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Friday, August 1, 2014

  New Resources
Travel Tips for Data Security
Free Security/Privacy Training Resources
Two-step verification
Combating Malware
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Best Practices for Applications with Confidential University Data
  Security "Greatest Hits"
Managing Passwords
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Hoaxes, frauds & scams
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Tips for safe computing
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  More in-depth information for
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Penn Security & Privacy Assessment (SPIA)
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Electronic privacy
Worms, trojans, backdoors

One Step Ahead: Almanac Security Tips - 2014

In each issue, Penn's Journal of Record, The Almanac publishes helpful tips and hints for dealing with information security and privacy matters. This page is a collection of all those published thus far.
New! You can now receive new One-Step-Ahead Security and Privacy Tips automatically!
You can subscribe via Email or RSS.

Table of Contents (view all)

Heartbleed OpenSSL Vulnerability
Security and Privacy Tips for World Travelers
Filing Taxes Online This Year? Take Steps to Protect Your Information!
If your computer runs Windows XP, you must update it now!
Why Should You Report Security Incidents? And How Do You Report One?
Photo and Video Privacy Issues
The Password is Dead, Long Live the Password!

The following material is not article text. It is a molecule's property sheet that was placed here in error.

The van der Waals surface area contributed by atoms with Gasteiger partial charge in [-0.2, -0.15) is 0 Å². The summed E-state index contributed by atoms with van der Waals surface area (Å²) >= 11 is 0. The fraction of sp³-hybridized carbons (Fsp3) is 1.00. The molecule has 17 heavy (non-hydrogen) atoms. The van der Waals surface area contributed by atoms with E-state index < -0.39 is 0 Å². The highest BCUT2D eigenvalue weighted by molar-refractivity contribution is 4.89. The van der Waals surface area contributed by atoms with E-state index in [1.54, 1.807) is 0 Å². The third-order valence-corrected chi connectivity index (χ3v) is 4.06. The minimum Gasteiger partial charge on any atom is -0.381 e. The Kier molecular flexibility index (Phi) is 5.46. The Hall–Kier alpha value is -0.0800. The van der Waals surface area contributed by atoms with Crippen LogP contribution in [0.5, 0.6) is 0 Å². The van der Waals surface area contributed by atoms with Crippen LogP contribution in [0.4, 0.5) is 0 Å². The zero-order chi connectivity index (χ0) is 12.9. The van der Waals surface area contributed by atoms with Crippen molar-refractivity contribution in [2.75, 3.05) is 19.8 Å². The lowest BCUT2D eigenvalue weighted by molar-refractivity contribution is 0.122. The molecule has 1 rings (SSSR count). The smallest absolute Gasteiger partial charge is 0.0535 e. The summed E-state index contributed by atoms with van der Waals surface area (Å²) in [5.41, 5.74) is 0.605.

Data Privacy Month: NSA Surveillance Panel at the National Constitution Center
Protecting Your Finances During This Year’s Holiday Shopping Season
Beware of Phishing E-mails in the Wake of Typhoon Haiyan
No E-mail from Penn Will Ask For Your Username/Password or SSN
The Children's Online Privacy Protection Act: Does It Apply to Your Website?
October: National Cyber Security Awareness Month; Free Secure Disposal of Paper and Electronics
What Basic Rules Protect Student Information at Penn? (September 2013)
Protecting Privacy and Security on Penn + Box

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Tuesday, April 13, 2010 - Almanac Vol. 56, No. 29

Make Sure Your PennKey Password Meets Current Rules

An important way you can protect yourself from electronic crime is by having a strong PennKey password. If you haven't changed your PennKey password in a while (or ever) you may want to do it now. The rules for selecting a strong PennKey password have changed over the years, so your current password may not be in line with the current recommendations.

A strong password should be as long—at least 8 characters—and complex as you can remember, and not be easily guessable by someone who knows you. A good way to create a strong but memorable password is to select a phrase that means something to you, but isn't well-known. For example, consider the phrase “Orange elephants invade Alaska; film at eleven.” Pick the first letter of each word (OeiAfae) and add some punctuation (OeiA;f@e).

This password meets the current PennKey password selection rules that require a mix of upper- and lower-case characters, not being derived from a dictionary word (in any language), and not containing a username, PennID, or name.

To change your password, go to:


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